The 2018 Art @ Tongva season concludes with Indigenous Now, an evening of performance, music and art by Los Angeles-based indigenous artists. The program is a collaboration with the Art @ Tongva Indigenous Advisory Committee, comprised of Lazaro Arvizu (Tongva), Los Angeles Unified School District Indigenous Advisor; Clementine Bordeaux (Sicangu Lakota Oyate), PhD in World Arts and Cultures/Dance UCLA; and Michelle Enfield (Diné - Navajo), Red Circle Program Coordinator, Special Initiatives and APLA Program Coordinator.
“This program shares work of current artists, who are fellow indigenous friends. Celebrating the work they are making now reinforces the histories and presence of indigenous people’s existence, a fight for visibility that is never complete,” says Lazaro Arvizu.
A special opening ritual at 7:30 p.m. opens this varied, inspirational, and galvanizing evening, which includes musical performances by award-winning singer-songwriter and activist Raye Zaragoza, whose music is deeply informed by her multinational heritage (O’odham, Mexican, Taiwanese and Japanese). Zaragoza’s viral protest song, In the River, won the 2017 Global Music Award for Protest Music and the Honesty Oscar for Activist Anthem.
Felicia ‘Fe’ Montes, also known as Fe Evaone, is a Xicana artist, activist, educator, and poet from East Los Angeles. Her work with Joel ‘Rageone’ Garcia, The Politricked Public Art Cart, embodies the “P’s of Public Art” – Posters, Projections, Performance, Poetry, and Politics. Montes’ mobile art cart, made in the style of the elote, or corn vendor cart, empowers participants through education, information, and art.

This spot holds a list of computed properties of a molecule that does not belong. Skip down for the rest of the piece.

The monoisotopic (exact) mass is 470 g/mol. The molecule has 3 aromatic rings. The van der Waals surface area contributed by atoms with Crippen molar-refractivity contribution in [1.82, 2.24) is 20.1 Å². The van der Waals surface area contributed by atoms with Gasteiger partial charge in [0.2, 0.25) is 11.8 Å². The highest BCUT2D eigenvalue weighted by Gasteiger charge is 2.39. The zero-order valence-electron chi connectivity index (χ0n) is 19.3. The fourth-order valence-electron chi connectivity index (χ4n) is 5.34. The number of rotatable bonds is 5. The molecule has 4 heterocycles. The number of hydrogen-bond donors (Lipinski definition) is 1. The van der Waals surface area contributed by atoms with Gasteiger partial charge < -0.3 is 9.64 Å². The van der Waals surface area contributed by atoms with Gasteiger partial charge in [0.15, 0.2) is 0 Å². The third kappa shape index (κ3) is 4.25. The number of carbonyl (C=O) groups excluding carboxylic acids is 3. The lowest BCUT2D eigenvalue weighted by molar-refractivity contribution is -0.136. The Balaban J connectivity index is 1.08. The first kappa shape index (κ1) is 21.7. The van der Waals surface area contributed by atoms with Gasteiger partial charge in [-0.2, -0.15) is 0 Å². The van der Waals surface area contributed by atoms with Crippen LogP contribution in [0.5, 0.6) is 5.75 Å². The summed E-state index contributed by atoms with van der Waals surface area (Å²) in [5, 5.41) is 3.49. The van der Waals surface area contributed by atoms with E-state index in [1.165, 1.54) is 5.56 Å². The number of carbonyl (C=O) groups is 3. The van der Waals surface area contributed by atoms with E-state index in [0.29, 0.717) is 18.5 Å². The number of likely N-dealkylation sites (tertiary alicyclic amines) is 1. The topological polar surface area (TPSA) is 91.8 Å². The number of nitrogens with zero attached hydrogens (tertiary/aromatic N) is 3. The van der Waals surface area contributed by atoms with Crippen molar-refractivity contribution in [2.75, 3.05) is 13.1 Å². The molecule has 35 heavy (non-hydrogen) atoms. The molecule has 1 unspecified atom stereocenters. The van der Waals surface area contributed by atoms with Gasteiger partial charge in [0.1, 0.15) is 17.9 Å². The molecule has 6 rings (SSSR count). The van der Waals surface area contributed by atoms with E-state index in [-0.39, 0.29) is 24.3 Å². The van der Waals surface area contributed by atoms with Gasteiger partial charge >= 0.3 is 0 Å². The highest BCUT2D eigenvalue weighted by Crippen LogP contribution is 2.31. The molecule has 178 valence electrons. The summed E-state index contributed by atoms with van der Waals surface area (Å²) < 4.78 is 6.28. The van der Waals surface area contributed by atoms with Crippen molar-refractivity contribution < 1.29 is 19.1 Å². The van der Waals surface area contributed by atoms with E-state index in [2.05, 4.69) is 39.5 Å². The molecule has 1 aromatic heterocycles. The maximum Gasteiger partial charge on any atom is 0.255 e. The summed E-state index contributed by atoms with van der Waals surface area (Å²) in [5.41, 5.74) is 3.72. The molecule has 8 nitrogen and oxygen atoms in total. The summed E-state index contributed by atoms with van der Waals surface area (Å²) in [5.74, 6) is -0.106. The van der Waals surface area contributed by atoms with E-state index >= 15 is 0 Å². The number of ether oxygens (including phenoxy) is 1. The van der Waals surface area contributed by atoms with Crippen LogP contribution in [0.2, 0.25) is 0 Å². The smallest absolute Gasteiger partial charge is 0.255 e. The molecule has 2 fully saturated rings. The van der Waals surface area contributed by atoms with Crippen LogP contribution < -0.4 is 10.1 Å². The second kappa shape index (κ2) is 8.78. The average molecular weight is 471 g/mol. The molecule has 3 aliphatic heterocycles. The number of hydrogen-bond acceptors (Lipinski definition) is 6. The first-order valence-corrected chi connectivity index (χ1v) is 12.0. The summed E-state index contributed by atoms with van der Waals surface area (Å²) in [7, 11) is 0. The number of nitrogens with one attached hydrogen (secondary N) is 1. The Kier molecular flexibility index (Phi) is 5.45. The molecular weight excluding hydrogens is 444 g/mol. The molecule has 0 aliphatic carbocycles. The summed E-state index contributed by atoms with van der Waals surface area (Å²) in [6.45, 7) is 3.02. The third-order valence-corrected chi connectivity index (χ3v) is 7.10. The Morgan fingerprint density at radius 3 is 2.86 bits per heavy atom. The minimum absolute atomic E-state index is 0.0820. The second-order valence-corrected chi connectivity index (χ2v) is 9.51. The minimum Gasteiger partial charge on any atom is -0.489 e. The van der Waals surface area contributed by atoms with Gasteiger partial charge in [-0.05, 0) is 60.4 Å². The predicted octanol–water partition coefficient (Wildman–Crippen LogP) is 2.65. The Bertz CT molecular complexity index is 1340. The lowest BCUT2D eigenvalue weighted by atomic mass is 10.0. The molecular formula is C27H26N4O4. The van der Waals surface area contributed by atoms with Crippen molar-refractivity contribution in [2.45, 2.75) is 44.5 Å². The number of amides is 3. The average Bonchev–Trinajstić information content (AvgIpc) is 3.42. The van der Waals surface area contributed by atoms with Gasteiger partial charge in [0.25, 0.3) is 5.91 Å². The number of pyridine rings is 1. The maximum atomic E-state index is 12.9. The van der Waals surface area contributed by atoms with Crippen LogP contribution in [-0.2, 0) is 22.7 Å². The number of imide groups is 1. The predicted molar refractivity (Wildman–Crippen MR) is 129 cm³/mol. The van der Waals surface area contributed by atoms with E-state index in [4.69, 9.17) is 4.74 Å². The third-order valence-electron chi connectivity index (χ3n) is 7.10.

Artist and filmmaker Pamela J. Peters (Navajo) curates a program of poetry and spoken word with writers and performers from diverse tribal backgrounds, celebrating, mourning and recognizing the indigenous narratives in our communities.
Singer-songwriter Stephanie Mushrush (Washoe Tribe of NV & CA), a brilliant voice in contemporary music, finds inspiration in family, tribe, ancestors, prayers, and in the indigenous nations of the world.
Artist Jaque Fragua, from Jemez Pueblo, New Mexico, using imagery drawn from traditional Native American ceramics, blankets, tattoo designs, etc., repurposes his culture’s iconography, subverting the misappropriation of Native American identity. Over the course of the evening, Fragua will create a new graphic work specifically designed for this event.